The information on the red flags from the prior Opinion Releases and the best practices, as set out in the 2012 FCPA Guidance, have been available for some time. From the Schering-Plough and Lilly enforcement actions, your policy should consdier the timing of charitable donations to see if they are at or near the time of the awarding of new or continued business. Finally in managing the relationship, you now need to look at overall increases in sales to determine if they are tied to a pattern of charitable donations. By looking at the timing and quantum of charitable donations, internal audit may be able to ascertain that a spike in sales is tied to corrupt conduct.

Three Key Takeaways

  1. What are the basic inquiries to make around charitable donations?
  2. Use all of the communication tools the DOJ has provided; written guidance, enforcement actions and Opinion Releases to inform your charitable donation policy.
  3. Document Document Documents the basis of your charitable donations risk assessment.


This month’s sponsor is the Doing Compliance Master Class. In 2018 I am partnering with Jonathan Marks and Marcum LLC to put on training. Look for dates of one of the top compliance related training going forward.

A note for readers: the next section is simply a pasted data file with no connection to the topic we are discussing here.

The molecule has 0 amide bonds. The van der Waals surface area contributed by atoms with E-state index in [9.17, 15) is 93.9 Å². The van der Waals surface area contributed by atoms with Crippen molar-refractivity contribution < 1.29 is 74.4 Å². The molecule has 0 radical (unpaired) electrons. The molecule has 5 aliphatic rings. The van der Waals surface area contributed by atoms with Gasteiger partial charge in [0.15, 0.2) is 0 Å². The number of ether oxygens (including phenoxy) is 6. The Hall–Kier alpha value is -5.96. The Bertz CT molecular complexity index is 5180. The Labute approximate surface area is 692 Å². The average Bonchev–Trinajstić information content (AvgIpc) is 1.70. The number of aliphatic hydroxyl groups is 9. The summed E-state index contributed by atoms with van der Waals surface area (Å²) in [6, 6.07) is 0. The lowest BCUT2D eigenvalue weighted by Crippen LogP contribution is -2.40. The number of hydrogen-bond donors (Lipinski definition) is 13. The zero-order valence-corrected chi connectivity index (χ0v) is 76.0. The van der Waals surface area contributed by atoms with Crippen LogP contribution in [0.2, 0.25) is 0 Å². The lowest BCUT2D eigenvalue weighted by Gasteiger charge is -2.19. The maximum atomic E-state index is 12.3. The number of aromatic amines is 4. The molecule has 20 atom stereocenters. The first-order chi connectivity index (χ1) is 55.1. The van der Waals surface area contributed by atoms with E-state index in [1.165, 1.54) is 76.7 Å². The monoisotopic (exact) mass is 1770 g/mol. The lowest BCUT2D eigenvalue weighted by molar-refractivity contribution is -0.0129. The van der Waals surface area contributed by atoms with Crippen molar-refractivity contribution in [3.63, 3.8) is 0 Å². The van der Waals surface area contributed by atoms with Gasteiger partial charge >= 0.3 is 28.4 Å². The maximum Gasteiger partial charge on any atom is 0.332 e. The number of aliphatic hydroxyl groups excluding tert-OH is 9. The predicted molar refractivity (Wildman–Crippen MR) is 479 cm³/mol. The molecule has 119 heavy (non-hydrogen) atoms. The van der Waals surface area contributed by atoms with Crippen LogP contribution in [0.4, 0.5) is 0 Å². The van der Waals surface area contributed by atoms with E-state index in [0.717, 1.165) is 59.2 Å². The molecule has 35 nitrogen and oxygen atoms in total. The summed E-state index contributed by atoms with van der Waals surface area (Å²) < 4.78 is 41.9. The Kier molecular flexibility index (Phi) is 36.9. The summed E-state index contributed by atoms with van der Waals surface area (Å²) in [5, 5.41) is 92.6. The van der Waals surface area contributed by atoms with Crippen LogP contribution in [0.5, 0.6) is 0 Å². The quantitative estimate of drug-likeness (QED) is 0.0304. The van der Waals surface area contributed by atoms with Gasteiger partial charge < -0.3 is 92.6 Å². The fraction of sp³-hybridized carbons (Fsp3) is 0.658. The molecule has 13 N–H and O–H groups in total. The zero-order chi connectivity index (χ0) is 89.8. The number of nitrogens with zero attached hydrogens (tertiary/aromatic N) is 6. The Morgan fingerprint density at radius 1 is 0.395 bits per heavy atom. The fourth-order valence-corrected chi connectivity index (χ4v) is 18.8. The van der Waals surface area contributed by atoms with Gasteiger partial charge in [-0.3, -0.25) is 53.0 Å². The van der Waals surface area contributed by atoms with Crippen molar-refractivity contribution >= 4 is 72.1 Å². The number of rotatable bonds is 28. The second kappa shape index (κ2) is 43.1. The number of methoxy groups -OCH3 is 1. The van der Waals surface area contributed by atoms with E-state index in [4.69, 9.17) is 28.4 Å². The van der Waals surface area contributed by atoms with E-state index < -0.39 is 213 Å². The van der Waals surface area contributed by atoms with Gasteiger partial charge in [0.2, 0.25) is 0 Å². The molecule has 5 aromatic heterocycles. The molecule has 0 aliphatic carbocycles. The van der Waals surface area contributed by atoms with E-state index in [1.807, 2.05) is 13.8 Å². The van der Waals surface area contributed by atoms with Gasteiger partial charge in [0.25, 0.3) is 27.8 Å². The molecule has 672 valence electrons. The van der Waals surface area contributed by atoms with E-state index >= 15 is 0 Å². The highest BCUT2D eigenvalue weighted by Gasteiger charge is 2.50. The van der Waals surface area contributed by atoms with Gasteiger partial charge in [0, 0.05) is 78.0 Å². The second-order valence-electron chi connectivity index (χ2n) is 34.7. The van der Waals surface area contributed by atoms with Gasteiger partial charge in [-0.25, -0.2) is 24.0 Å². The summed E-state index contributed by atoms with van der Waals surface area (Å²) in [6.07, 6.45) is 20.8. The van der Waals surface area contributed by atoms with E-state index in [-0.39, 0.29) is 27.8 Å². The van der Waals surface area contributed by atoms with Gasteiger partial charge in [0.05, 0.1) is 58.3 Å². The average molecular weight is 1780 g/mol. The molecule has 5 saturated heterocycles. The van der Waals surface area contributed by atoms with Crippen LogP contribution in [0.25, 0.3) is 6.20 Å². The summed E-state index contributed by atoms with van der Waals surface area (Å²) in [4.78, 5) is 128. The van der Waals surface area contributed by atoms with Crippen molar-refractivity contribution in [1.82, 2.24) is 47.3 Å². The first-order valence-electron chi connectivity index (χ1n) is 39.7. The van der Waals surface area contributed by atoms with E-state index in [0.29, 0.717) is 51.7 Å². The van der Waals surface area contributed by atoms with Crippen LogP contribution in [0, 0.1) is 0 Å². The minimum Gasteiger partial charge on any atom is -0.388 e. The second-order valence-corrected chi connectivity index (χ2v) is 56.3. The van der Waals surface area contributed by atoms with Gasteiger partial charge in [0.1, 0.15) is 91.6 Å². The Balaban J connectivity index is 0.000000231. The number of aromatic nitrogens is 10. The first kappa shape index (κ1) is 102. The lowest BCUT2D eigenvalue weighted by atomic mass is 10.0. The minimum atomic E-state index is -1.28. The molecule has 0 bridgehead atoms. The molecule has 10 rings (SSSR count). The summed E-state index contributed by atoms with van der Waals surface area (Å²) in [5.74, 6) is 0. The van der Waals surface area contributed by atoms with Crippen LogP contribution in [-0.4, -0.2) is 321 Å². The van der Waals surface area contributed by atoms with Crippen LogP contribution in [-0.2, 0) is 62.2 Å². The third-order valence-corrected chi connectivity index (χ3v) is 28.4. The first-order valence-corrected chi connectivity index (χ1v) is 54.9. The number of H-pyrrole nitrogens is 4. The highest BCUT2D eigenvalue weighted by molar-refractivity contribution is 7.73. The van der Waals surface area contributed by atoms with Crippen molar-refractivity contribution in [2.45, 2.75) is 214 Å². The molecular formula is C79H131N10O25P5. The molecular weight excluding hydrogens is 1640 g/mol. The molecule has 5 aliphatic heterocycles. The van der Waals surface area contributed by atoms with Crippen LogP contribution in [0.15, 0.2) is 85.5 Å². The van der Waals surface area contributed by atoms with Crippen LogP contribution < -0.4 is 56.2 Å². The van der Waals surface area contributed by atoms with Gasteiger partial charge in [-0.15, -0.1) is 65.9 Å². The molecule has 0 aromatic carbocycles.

Opinion Releases can provide valuable information for the compliance practitioner. I agree with the statement found in the 2012 FCPA Guidance that “DOJ’s opinion procedure is a valuable mechanism for companies and individuals to determine whether proposed conduct would be prosecuted by DOJ under the FCPA. Generally speaking, under the opinion procedure process, parties submit information to DOJ, after which DOJ issues an opinion about whether the proposed conduct falls within its enforcement policy.”

In the areas of charitable donations, the DOJ has provided several Opinion Releases which give solid guidance on this tricky issue. There have been four Opinion Releases in the area of charitable donations under the FCPA. In each Opinion Release, the DOJ indicated that it would not initiate prosecutions based upon the fact scenarios presented to it.


This request was from a US based energy company that planned to operate a plant in